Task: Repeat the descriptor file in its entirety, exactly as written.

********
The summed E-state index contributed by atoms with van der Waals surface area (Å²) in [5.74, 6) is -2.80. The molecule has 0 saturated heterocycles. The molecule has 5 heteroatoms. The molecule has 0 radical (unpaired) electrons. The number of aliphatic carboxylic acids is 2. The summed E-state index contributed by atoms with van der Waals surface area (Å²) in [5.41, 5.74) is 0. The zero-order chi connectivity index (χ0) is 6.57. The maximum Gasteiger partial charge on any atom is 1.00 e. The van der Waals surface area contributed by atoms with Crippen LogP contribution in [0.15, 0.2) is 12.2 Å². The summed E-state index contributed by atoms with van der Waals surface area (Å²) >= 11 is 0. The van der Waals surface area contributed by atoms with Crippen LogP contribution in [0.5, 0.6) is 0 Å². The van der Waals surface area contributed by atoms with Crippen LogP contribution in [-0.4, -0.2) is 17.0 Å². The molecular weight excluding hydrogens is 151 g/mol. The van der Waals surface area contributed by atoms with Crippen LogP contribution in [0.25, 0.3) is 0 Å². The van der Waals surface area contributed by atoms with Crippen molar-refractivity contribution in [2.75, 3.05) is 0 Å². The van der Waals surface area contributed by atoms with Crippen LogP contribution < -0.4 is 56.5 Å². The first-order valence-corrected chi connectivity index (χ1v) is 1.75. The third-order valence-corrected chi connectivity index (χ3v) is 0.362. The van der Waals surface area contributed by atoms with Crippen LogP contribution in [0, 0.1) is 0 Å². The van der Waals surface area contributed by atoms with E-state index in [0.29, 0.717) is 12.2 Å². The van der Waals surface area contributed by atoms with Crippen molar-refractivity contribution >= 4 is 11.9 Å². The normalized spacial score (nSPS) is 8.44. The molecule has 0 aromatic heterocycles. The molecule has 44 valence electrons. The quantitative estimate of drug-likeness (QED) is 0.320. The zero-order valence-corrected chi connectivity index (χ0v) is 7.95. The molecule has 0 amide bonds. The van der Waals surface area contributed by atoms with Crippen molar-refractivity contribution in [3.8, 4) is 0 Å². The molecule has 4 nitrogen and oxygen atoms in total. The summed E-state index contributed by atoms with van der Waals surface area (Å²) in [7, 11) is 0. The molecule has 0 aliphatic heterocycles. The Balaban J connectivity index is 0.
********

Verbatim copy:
The summed E-state index contributed by atoms with van der Waals surface area (Å²) in [5.74, 6) is -2.80. The molecule has 0 saturated heterocycles. The molecule has 5 heteroatoms. The molecule has 0 radical (unpaired) electrons. The number of aliphatic carboxylic acids is 2. The summed E-state index contributed by atoms with van der Waals surface area (Å²) in [5.41, 5.74) is 0. The zero-order chi connectivity index (χ0) is 6.57. The maximum Gasteiger partial charge on any atom is 1.00 e. The van der Waals surface area contributed by atoms with Crippen LogP contribution in [0.15, 0.2) is 12.2 Å². The summed E-state index contributed by atoms with van der Waals surface area (Å²) >= 11 is 0. The van der Waals surface area contributed by atoms with Crippen LogP contribution in [0.5, 0.6) is 0 Å². The van der Waals surface area contributed by atoms with Crippen LogP contribution in [-0.4, -0.2) is 17.0 Å². The molecular weight excluding hydrogens is 151 g/mol. The van der Waals surface area contributed by atoms with Crippen LogP contribution in [0.25, 0.3) is 0 Å². The van der Waals surface area contributed by atoms with Crippen molar-refractivity contribution in [2.75, 3.05) is 0 Å². The van der Waals surface area contributed by atoms with Crippen LogP contribution < -0.4 is 56.5 Å². The first-order valence-corrected chi connectivity index (χ1v) is 1.75. The third-order valence-corrected chi connectivity index (χ3v) is 0.362. The van der Waals surface area contributed by atoms with Crippen LogP contribution in [0, 0.1) is 0 Å². The van der Waals surface area contributed by atoms with E-state index in [0.29, 0.717) is 12.2 Å². The van der Waals surface area contributed by atoms with Crippen molar-refractivity contribution >= 4 is 11.9 Å². The normalized spacial score (nSPS) is 8.44. The molecule has 0 aromatic heterocycles. The molecule has 44 valence electrons. The quantitative estimate of drug-likeness (QED) is 0.320. The zero-order valence-corrected chi connectivity index (χ0v) is 7.95. The molecule has 0 amide bonds. The van der Waals surface area contributed by atoms with Crippen molar-refractivity contribution in [3.8, 4) is 0 Å². The molecule has 4 nitrogen and oxygen atoms in total. The summed E-state index contributed by atoms with van der Waals surface area (Å²) in [7, 11) is 0. The molecule has 0 aliphatic heterocycles. The Balaban J connectivity index is 0.